Dave Schuler has posted some of the best-reasoned arguments for not going after Iran militarily if we can help it (which, for the record, I believe we can, or at least should look for alternatives). The reasoning for caution ranges from the fact that our own military is presently occupied to acknowledging the current state of Iranian resistance movements, to, well, let's just say that blowing into Tehran isn't as easy as throwing Saddam down a hole.
Now, from new documents found on hard drives and translated in Iraq, comes a very good reason, indeed, namely: al Qaeda thought that a war between the US and Iran would be a pretty nifty idea, and help a floundering insurgency:
"Generally speaking and despite the gloomy present situation, we find that the best solution in order to get out of this crisis is to involve the U.S. forces in waging a war against another country or any hostile groups," the document said, as quoted by al-Maliki's office.
According to the summary, insurgents were being weakened by operations against them and by their failure to attract recruits. To give new impetus to the insurgency, they would have to change tactics, it added.
"We mean specifically attempting to escalate the tension between America and Iran, and American and the Shiite in Iraq," it quoted the documents as saying, especially among moderate followers of Grand Ayatollah Ali al-Sistani, the most influential Shiite cleric in Iraq.
"Creating disputes between America and them could hinder the U.S. cooperation with them, and subsequently weaken this kind of alliance between Shiites and the Americans," it said, adding that "the best solution is to get America involved in a war against another country and this would bring benefits."
They included "opening a new front" for the U.S. military and releasing some of the "pressure exerted on the resistance."
There is a school of thought that bin Laden and al Qaeda hoped to provoke an all-out war with the US, and that we gave him exactly what he wanted. That may be so. And it also may be so that it was a mistake to take bin Laden's bait. And yet, it is sometimes necessary to do exactly what your opponent "wants" you to do, if only to show him that you know what he is thinking, know what he is planning, and are determined to win anyway. Other time, there just aren't any good alternatives (I am not saying that there weren't any alternatives to invading Iraq).
In this case, however, the only strategy the insurgency seemed to have left was to hope for attention to be moved from them to Iran. In this stage, and possibly through no good effort of our own, the Islamists have been denied that strategy.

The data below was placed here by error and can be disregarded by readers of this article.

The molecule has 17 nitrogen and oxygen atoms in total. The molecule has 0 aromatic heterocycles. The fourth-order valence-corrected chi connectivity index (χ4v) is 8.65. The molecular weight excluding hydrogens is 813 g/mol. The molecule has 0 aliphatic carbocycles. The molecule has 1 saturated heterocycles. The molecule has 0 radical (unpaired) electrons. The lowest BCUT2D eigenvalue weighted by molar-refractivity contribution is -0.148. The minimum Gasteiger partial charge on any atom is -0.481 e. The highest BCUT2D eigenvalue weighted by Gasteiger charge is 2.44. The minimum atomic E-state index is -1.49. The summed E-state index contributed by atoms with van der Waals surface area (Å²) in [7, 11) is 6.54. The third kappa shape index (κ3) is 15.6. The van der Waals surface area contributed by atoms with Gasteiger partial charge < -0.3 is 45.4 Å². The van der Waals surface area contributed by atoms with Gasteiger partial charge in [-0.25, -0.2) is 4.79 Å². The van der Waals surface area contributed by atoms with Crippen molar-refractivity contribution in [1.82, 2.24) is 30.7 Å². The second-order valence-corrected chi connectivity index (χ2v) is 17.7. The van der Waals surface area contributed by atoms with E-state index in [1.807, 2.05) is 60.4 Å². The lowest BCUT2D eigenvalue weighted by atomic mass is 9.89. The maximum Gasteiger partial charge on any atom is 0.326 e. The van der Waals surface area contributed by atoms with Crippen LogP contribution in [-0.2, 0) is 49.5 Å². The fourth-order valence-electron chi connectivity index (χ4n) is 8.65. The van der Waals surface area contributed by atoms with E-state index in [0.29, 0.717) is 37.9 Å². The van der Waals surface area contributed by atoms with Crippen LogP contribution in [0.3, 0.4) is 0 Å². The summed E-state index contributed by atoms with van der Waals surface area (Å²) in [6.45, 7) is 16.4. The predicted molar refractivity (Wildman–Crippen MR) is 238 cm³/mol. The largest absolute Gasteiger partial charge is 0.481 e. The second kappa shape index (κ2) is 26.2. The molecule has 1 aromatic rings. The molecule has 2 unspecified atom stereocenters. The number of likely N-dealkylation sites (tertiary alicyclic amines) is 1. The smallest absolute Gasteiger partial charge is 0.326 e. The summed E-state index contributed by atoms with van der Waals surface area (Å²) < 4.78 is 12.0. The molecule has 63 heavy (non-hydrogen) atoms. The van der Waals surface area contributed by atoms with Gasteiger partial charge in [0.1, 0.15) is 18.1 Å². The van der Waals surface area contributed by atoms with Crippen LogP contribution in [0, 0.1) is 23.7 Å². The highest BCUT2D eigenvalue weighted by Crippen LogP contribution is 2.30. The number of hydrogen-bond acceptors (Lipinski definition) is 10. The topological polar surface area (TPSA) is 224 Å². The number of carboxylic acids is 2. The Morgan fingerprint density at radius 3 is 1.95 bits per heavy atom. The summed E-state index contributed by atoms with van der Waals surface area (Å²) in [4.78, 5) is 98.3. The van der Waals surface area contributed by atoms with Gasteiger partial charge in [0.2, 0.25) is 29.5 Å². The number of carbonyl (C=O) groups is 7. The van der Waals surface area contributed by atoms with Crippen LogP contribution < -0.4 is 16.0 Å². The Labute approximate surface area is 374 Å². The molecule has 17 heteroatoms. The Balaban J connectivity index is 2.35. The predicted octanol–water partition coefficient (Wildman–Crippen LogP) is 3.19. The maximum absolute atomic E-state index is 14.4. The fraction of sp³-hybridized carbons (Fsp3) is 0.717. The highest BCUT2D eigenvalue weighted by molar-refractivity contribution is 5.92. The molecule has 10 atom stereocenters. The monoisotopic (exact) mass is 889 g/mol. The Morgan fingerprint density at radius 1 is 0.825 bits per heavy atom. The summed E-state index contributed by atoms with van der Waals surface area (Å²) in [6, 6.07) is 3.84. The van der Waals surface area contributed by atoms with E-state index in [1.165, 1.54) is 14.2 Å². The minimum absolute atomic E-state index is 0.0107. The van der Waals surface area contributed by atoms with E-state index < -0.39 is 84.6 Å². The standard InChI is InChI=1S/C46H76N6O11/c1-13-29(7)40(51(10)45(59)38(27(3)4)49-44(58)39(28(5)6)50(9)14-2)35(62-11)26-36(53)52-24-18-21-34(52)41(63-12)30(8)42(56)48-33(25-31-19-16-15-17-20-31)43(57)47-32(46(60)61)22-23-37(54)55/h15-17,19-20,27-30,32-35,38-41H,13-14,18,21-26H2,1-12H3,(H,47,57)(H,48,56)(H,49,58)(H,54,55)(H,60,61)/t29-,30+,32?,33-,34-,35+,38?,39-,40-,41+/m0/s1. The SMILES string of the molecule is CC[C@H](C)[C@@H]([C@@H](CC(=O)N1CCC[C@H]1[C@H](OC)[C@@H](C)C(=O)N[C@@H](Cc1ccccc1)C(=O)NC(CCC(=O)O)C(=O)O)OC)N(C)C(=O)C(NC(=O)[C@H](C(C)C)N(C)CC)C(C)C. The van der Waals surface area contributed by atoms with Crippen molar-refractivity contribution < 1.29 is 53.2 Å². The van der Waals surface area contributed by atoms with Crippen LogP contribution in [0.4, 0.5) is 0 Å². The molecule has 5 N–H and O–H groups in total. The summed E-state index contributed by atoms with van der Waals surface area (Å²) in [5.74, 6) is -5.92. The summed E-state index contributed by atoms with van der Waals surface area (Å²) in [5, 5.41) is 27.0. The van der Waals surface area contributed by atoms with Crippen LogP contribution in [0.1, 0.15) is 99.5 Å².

Of course, this doesn't in any way indicate that we are even close to presuming that we could hope that maybe someday the fighting will cease, or that the insurgency will be crushed. But for at least the present, it's looking like, whether by luck, guile or indecision, the choice to go the diplomatic course with Iran is the wise move, presently.
There were indications that it was Secretary of State Rice who persuaded the president to quiet the rhetoric and let our allies, putative and otherwise, take the lead on Iran's nuclear shell game. This may not work either, and I agree with Dave that the situation is not likely to end well.
However, this might give Iran's leadership pause, if there are any rational leaders left there. In fact, the official line coming out of Tehran indicates a certain contentment with Abu Musab al Zarqawi's demise. This may go some way to loosening the tension between Iran and the US, especially in light of the US contention that Iran has harbored al Qaeda members, even going so far to allow bin Laden in shortly after September 11. There is some evidence that the al Qaeda leader forged an alliance of sorts with grand Ayatollah Ali Khamenei. It should be plain to the mullahs that bin Laden has been playing them all along, and that he is much more interested in setting up his own franchise of Islamist revolution than hitching his movement to the Iranian Islamic Republic.
Beyond this feature, the documents could further be exploited to demonstrate to the Shiite and Sunni Muslims in Iraq just what the Qaeda agenda is. But it may also serve to educate those occupying the White House. The Tafkiris working inside the country now have a founding document, and it outlines the lengths they will go to in order to further their vision of conquest.
UPDATE: Look here for the AQ playbook. Most telling:
Based on the above points, it became necessary that these matters should be treated one by one:
1. To improve the image of the resistance in society, increase the number of supporters who are refusing occupation and show the clash of interest between society and the occupation and its collaborators. To use the media for spreading an effective and creative image of the resistance.
First Iran, now the media. Will the Tafkiri intrique know no bounds?!